ππ
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Heat Diffusion equation____cont.
Substituting a-d in equation 1
^
^
^
πππ&quot; πππ&quot; πππ&quot;
ππ
ππ
ππ
−
−
−
− ππΌ
− ππ½
− ππΎ
+ π′′′ =
ππ
ππ
ππ
ππ
ππ
ππ
^
ππ
π
− − − − − − − − − (π)
ππ
π·
^
^
^
Enthalpy π is defined as , π = π + , here P is pressure assumed constant. Putting this h in
π
eqn e,
^
^
^
^
πππ&quot; πππ&quot; πππ&quot;
ππ
ππ
ππ
ππ
−
−
−
+ π′′′ = π
+πΌ
+π½
+πΎ
− − − − − − − − − − − − (π )
ππ
ππ
ππ
ππ
ππ
ππ
ππ
^
Now writing enthalpy in term of temperature, π π = ππππ» πππ ππππππππππ ππ πππ π
π
ππ»
π
ππ»
π
ππ»
ππ»
ππ»
ππ»
ππ»
π
+
π
+
π
+ π′′′ = πππ(
+πΌ
+π½
+πΎ
)
(
)
(
)
(
)
ππ
ππ
ππ
ππ
ππ
ππ
ππ
ππ
ππ
ππ
For a constant conductivity and stationary material, this equation simplifies to
π ππ» π ππ» π ππ»
π′′′
ππ»
πΆ( π + π + π ) +
=
ππ
ππ
ππ
πππ
ππ
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13
The Heat Conduction Equation in Cylindrical
Coordinates
πΆπ¦πππππππππ πΆππππππππ‘ππ  (π, π, π§):
1 π
ππ
1 π 2π π 2π
π′′′
ππ
ππ ππ ππ
ππ
πΌ
π
+ 2 2 + 2 +
=
+ ππ
+
+ ππ§
ππ§ ] πππ [ ππ‘
ππ
π ππ
ππ§ ]
[ π ππ ( ππ ) π ππ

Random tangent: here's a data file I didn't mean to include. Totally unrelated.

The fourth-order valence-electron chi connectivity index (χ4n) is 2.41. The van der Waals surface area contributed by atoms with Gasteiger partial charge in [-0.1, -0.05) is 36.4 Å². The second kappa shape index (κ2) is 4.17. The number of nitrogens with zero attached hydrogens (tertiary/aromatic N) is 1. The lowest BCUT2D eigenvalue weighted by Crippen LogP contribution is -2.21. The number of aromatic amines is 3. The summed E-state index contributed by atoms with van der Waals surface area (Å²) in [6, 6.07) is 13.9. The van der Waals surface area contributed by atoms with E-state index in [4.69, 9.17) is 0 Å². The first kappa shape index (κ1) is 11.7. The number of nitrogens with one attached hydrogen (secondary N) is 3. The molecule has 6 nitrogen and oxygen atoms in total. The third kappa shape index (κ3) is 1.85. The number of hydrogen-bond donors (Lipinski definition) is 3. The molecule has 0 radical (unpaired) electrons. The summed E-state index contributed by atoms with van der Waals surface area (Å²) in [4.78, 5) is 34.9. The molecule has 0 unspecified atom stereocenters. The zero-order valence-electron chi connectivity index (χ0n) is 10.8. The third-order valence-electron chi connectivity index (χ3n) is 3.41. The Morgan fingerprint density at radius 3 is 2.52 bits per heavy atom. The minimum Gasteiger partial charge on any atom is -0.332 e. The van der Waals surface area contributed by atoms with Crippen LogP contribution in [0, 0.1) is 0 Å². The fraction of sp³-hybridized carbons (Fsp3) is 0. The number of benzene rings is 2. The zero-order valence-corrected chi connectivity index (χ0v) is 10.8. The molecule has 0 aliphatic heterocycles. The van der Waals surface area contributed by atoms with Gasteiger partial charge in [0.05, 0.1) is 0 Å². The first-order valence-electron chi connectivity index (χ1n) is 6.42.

Where Vr, Vθ and Vz are velocity component in r, θ and z
direction respectively.
For a stationary medium the equation simplifies to
1 π
ππ
1 π 2π π 2π
π′′′
ππ
πΌ
π
+ 2 2 + 2 +
=
ππ§ ] πππ
ππ‘
[ π ππ ( ππ ) π ππ
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The Heat Conduction Equation in Polar
Coordinates
πΉππ πππππ πΆππππππππ‘ππ  (π, π, π) :
πΌ
ππ ππ
1 π
1
π 2π
1
π
ππ
π′′′
ππ
ππ ππ ππ
2 ππ
π
+
+
(π πππ
)
+
=
+
π
+
+
π
2
2
2
2
π π πππ ππ
ππ ] πππ
ππ‘
ππ
π ππ ππ πππ ππ
[ π ππ ( ππ ) π 2π ππ π ππ
Where Vφ are velocity component in φ direction.
For a stationary medium the equation simplifies to
2
1 π
ππ
1
π
π
1
π
ππ
π′′′
ππ
2
πΌ 2
π
+
+
(π πππ
) +
=
ππ ] πππ
ππ‘
[ π ππ ( ππ ) π 2π ππ2π ππ 2 π 2π πππ ππ
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One dimensional Steady state Conduction
Governing equation:
π
ππ»
π
+ π′′′ = π
(
)
ππ
ππ
Where k=Thermal conductivity, π′′′=rate of energy generation per unit
volume, T is temperature and x is independent variable
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Example: Plate with Energy generation and variable thermal
conductivity
ππ π = ππ(π − γπ» )
πππππ γ ππ ππππππππ.
For one dimensional, steady state, stationary and uniform energy generation,
the governing equation can be written as
π
ππ»
π
+ π′′′ = π
(
)
ππ
ππ
π
ππ»
ππ(π − γπ» ))
+ π′′′ = π − − − − − (π)
(
[
]
ππ
ππ
π
ππ»
π′′′
π
−
γπ»
+
=π
(
)
ππ [
ππ ] ππ
Boundary condition: T(0)=0 and T (L) =0
Integrating equation 1
ππ» π′′′
+
. π = πͺπ
(π − γπ» )
ππ ππ
π»π
π′′′ π π
=−
+ πͺπ.x+πͺπ − − − − − − − (π)
Again, π» − πΈ